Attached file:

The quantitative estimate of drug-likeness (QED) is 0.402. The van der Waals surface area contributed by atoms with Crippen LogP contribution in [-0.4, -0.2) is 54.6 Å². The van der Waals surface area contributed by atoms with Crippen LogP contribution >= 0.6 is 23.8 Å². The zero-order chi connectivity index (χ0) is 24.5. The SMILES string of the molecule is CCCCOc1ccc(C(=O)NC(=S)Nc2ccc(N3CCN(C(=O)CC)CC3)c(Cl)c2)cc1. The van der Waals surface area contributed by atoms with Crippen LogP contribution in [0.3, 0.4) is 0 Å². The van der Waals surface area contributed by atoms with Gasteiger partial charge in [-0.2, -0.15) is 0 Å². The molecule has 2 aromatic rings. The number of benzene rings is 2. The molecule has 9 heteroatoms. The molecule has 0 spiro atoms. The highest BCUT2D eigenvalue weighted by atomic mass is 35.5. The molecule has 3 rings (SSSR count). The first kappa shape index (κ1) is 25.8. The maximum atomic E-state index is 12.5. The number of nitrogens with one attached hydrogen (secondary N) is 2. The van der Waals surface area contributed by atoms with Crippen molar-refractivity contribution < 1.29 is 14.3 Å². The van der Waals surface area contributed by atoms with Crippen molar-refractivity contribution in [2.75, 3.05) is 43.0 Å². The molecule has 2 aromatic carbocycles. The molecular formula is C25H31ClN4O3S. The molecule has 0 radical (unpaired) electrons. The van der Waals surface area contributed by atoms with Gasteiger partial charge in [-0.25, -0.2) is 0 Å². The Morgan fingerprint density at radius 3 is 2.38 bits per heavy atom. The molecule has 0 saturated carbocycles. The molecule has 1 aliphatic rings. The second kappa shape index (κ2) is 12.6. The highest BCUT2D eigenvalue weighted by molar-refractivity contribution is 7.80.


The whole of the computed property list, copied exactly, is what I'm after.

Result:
The quantitative estimate of drug-likeness (QED) is 0.402. The van der Waals surface area contributed by atoms with Crippen LogP contribution in [-0.4, -0.2) is 54.6 Å². The van der Waals surface area contributed by atoms with Crippen LogP contribution >= 0.6 is 23.8 Å². The zero-order chi connectivity index (χ0) is 24.5. The SMILES string of the molecule is CCCCOc1ccc(C(=O)NC(=S)Nc2ccc(N3CCN(C(=O)CC)CC3)c(Cl)c2)cc1. The van der Waals surface area contributed by atoms with Crippen LogP contribution in [0.3, 0.4) is 0 Å². The van der Waals surface area contributed by atoms with Gasteiger partial charge in [-0.2, -0.15) is 0 Å². The molecule has 2 aromatic rings. The number of benzene rings is 2. The molecule has 9 heteroatoms. The molecule has 0 spiro atoms. The highest BCUT2D eigenvalue weighted by atomic mass is 35.5. The molecule has 3 rings (SSSR count). The first kappa shape index (κ1) is 25.8. The maximum atomic E-state index is 12.5. The number of nitrogens with one attached hydrogen (secondary N) is 2. The van der Waals surface area contributed by atoms with Crippen molar-refractivity contribution < 1.29 is 14.3 Å². The van der Waals surface area contributed by atoms with Crippen molar-refractivity contribution in [2.75, 3.05) is 43.0 Å². The molecule has 2 aromatic carbocycles. The molecular formula is C25H31ClN4O3S. The molecule has 0 radical (unpaired) electrons. The van der Waals surface area contributed by atoms with Gasteiger partial charge in [-0.25, -0.2) is 0 Å². The Morgan fingerprint density at radius 3 is 2.38 bits per heavy atom. The molecule has 0 saturated carbocycles. The molecule has 1 aliphatic rings. The second kappa shape index (κ2) is 12.6. The highest BCUT2D eigenvalue weighted by molar-refractivity contribution is 7.80.